Literary Mama writing about the many faces of motherhood
From the Editor: September 2018

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Photo by the Englewood Public Library used with permission from the Englewood Historic Preservation Society

Last spring, I found myself saying, "I can't believe I have kids who don't like to read." My twin sons were nearing the end of seventh grade, and getting them to pick up a book was like asking them to grade our gravel driveway with a nail file—impossible.

I've read enough Literary Reflections submissions along these lines to know it's not uncommon for reading and writing mamas to have kids who can't or won't read, but knowing I wasn't alone didn't make me feel any better. At their age, I used to stop by the bookmobile on my walk home from school every Friday and pick up an armload of books to read before the next week's visit. Admittedly, I preferred books from a series called "Dark Forces," about teens encountering the supernatural, to the classics assigned for my Junior Great Books club. My friend Moira, who joined me on my weekly bookmobile pilgrimages, called my favorites "weak books," but at least I was reading.

After my tirade about their reading habits, one of my sons said to me, "Stages, Mom, stages." Touché. I've certainly gone through stages in my reading life: sometimes devouring "weak books," other times becoming absorbed in George Eliot or Jane Austen, and yet other times delving into nonfiction on various subjects. (It's possible I've gone through non-reading stages, but I don't remember any.)

Parenting is one long series of stages—for both our children and ourselves—each with its own challenges and rewards. As this school year begins, I feel myself on the brink of a major new stage, with two kids beginning eighth grade and one entering his senior year of high school. Literary Mama, too, has gone through stages over the years, and as we begin this new publishing year, we'll be celebrating the journal's 15th anniversary. Over the coming months, we'll honor our earlier phases and look forward to the future.

As for my sons, not long after I despaired of them ever reading again, each of them picked up a new book which represented a major leap forward from the middle grade series they had preferred in the past—The Hobbit for one and a collection of P.G. Wodehouse's short stories for the other—proving that sometimes our kids are wiser than we are.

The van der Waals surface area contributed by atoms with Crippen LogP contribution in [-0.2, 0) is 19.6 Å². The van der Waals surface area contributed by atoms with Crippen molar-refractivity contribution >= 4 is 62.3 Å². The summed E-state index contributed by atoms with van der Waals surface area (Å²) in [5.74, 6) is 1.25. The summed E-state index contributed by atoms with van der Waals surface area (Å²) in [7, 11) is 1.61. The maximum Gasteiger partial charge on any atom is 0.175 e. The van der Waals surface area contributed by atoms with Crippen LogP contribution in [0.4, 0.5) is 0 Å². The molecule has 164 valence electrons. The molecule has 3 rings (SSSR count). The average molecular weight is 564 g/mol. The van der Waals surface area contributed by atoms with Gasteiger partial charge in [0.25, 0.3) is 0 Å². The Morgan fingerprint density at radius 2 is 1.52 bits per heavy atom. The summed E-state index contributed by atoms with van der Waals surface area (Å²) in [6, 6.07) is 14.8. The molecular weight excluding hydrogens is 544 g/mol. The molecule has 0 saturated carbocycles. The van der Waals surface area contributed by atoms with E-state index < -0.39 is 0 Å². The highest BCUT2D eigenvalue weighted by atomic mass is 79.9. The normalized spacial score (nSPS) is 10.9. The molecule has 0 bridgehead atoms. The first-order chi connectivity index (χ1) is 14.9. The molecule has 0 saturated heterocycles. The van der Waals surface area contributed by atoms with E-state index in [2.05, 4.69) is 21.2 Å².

Senior Editor

P.S. Stay connected between monthly issues by subscribing to our blog or by following us on social media. Also, explore our archives to discover more mothers' voices!

Transformation: The Things We Leave Unsaid by Katrin Grace
The End of a Circle  by Jennifer Golden

Creative Nonfiction
Enchanted Lady by Lea Page
Motherhood Confinement by Angela Anagnost-Repke
The Great Wall of China by Lee Guthrie

Geniuses All by Catherine Stratton
Cake Pops by Amy Roher

Literary Reflections
Book Therapy by Daniela Loose
Essential Reading: Young Adult compiled by Nerys Copelovitz


Third Graders by Dayna Patterson
Click Beetle by Rhiannon Admidas
Mini Van by Laura Johnson
Not everyone can be an Earth Mother by Robyn Goss
The New Normal: Wildfires by Carolyn Norr

A Conversation with KJ Dell’Antonia by Courtney Hanna-McNamara
A Conversation with Juli Berwald by Eileen McGinnis

A Review of Amateur Hour: Motherhood in Essays and Swear Words by Camille-Yvette Welsch
A Review of And Now We Have Everything by Cindy Fey

Images by Eleonora Andracchio, Lee Guthrie, Maciej Ostrowski, Catherine Stratton, Elmira Gokoryan, Rudri Patel, and Heather Vrattos

Andrea Lani writes about the nexus of motherhood and the natural world. Her short stories and essays have appeared in The Maine Review, SaltFront, and Brain, Child Magazine, among other publications. She is a graduate of the University of Southern Maine’s Stonecoast MFA Program, a senior editor for Literary Mama, and a Maine Master Naturalist. She lives in central Maine with her husband and three sons.

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